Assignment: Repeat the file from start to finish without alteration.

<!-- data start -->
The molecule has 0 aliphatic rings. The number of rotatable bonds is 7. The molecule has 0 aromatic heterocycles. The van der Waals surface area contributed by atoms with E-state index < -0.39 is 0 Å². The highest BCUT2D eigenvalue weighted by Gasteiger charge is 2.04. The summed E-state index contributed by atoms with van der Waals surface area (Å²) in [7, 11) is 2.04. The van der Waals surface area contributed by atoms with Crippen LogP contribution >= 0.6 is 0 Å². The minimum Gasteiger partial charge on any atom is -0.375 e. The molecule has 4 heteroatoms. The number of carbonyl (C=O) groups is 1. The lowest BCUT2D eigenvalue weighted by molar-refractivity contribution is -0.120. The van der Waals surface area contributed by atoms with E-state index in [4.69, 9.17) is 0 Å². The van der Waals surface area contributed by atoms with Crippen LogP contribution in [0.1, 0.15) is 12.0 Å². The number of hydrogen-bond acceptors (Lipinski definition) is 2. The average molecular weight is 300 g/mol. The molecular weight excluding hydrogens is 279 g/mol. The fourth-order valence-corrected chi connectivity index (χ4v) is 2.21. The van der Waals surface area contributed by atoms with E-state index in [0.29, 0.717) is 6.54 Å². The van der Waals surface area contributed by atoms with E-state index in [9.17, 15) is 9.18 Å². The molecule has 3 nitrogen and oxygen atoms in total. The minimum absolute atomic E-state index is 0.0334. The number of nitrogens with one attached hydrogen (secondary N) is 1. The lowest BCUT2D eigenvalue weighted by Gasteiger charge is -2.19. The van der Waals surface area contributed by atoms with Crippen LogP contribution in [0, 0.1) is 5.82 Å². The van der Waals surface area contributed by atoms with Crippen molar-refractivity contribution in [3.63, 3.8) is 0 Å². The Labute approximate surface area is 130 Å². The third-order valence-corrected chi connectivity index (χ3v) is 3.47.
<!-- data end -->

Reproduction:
The molecule has 0 aliphatic rings. The number of rotatable bonds is 7. The molecule has 0 aromatic heterocycles. The van der Waals surface area contributed by atoms with E-state index < -0.39 is 0 Å². The highest BCUT2D eigenvalue weighted by Gasteiger charge is 2.04. The summed E-state index contributed by atoms with van der Waals surface area (Å²) in [7, 11) is 2.04. The van der Waals surface area contributed by atoms with Crippen LogP contribution >= 0.6 is 0 Å². The minimum Gasteiger partial charge on any atom is -0.375 e. The molecule has 4 heteroatoms. The number of carbonyl (C=O) groups is 1. The lowest BCUT2D eigenvalue weighted by molar-refractivity contribution is -0.120. The van der Waals surface area contributed by atoms with E-state index in [4.69, 9.17) is 0 Å². The van der Waals surface area contributed by atoms with Crippen LogP contribution in [0.1, 0.15) is 12.0 Å². The number of hydrogen-bond acceptors (Lipinski definition) is 2. The average molecular weight is 300 g/mol. The molecular weight excluding hydrogens is 279 g/mol. The fourth-order valence-corrected chi connectivity index (χ4v) is 2.21. The van der Waals surface area contributed by atoms with E-state index in [0.29, 0.717) is 6.54 Å². The van der Waals surface area contributed by atoms with E-state index in [9.17, 15) is 9.18 Å². The molecule has 3 nitrogen and oxygen atoms in total. The minimum absolute atomic E-state index is 0.0334. The number of nitrogens with one attached hydrogen (secondary N) is 1. The lowest BCUT2D eigenvalue weighted by Gasteiger charge is -2.19. The van der Waals surface area contributed by atoms with Crippen LogP contribution in [0, 0.1) is 5.82 Å². The van der Waals surface area contributed by atoms with Crippen molar-refractivity contribution in [3.63, 3.8) is 0 Å². The Labute approximate surface area is 130 Å². The third-order valence-corrected chi connectivity index (χ3v) is 3.47.